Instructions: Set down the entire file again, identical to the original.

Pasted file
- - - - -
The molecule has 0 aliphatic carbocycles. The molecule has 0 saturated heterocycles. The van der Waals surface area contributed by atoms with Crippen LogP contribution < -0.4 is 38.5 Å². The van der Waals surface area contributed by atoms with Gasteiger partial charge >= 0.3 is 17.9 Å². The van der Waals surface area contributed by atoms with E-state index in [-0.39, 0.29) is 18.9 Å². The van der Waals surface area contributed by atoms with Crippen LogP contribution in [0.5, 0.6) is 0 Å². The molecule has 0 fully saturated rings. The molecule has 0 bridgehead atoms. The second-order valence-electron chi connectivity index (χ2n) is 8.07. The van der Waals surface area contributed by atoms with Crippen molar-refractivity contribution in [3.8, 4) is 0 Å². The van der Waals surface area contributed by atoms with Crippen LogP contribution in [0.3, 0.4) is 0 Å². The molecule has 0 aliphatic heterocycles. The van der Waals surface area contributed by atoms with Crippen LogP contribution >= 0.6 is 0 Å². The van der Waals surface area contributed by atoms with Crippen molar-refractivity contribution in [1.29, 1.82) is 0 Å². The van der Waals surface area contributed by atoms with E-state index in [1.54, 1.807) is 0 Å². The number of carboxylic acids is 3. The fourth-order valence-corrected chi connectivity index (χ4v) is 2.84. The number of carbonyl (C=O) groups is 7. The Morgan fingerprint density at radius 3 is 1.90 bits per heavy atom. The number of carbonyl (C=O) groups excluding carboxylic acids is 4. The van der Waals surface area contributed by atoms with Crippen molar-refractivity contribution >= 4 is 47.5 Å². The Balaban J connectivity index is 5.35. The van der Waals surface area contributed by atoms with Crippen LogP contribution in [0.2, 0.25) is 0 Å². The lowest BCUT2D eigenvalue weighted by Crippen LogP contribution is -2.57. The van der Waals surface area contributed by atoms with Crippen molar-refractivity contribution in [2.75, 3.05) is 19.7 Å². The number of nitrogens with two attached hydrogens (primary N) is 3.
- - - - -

The molecule has 0 aliphatic carbocycles. The molecule has 0 saturated heterocycles. The van der Waals surface area contributed by atoms with Crippen LogP contribution < -0.4 is 38.5 Å². The van der Waals surface area contributed by atoms with Gasteiger partial charge >= 0.3 is 17.9 Å². The van der Waals surface area contributed by atoms with E-state index in [-0.39, 0.29) is 18.9 Å². The van der Waals surface area contributed by atoms with Crippen LogP contribution in [0.5, 0.6) is 0 Å². The molecule has 0 fully saturated rings. The molecule has 0 bridgehead atoms. The second-order valence-electron chi connectivity index (χ2n) is 8.07. The van der Waals surface area contributed by atoms with Crippen molar-refractivity contribution in [3.8, 4) is 0 Å². The van der Waals surface area contributed by atoms with Crippen LogP contribution in [0.3, 0.4) is 0 Å². The molecule has 0 aliphatic heterocycles. The van der Waals surface area contributed by atoms with Crippen LogP contribution >= 0.6 is 0 Å². The van der Waals surface area contributed by atoms with Crippen molar-refractivity contribution in [1.29, 1.82) is 0 Å². The van der Waals surface area contributed by atoms with E-state index in [1.54, 1.807) is 0 Å². The number of carboxylic acids is 3. The fourth-order valence-corrected chi connectivity index (χ4v) is 2.84. The number of carbonyl (C=O) groups is 7. The Morgan fingerprint density at radius 3 is 1.90 bits per heavy atom. The number of carbonyl (C=O) groups excluding carboxylic acids is 4. The van der Waals surface area contributed by atoms with Crippen molar-refractivity contribution >= 4 is 47.5 Å². The Balaban J connectivity index is 5.35. The van der Waals surface area contributed by atoms with Crippen LogP contribution in [0.2, 0.25) is 0 Å². The lowest BCUT2D eigenvalue weighted by Crippen LogP contribution is -2.57. The van der Waals surface area contributed by atoms with Crippen molar-refractivity contribution in [2.75, 3.05) is 19.7 Å². The number of nitrogens with two attached hydrogens (primary N) is 3.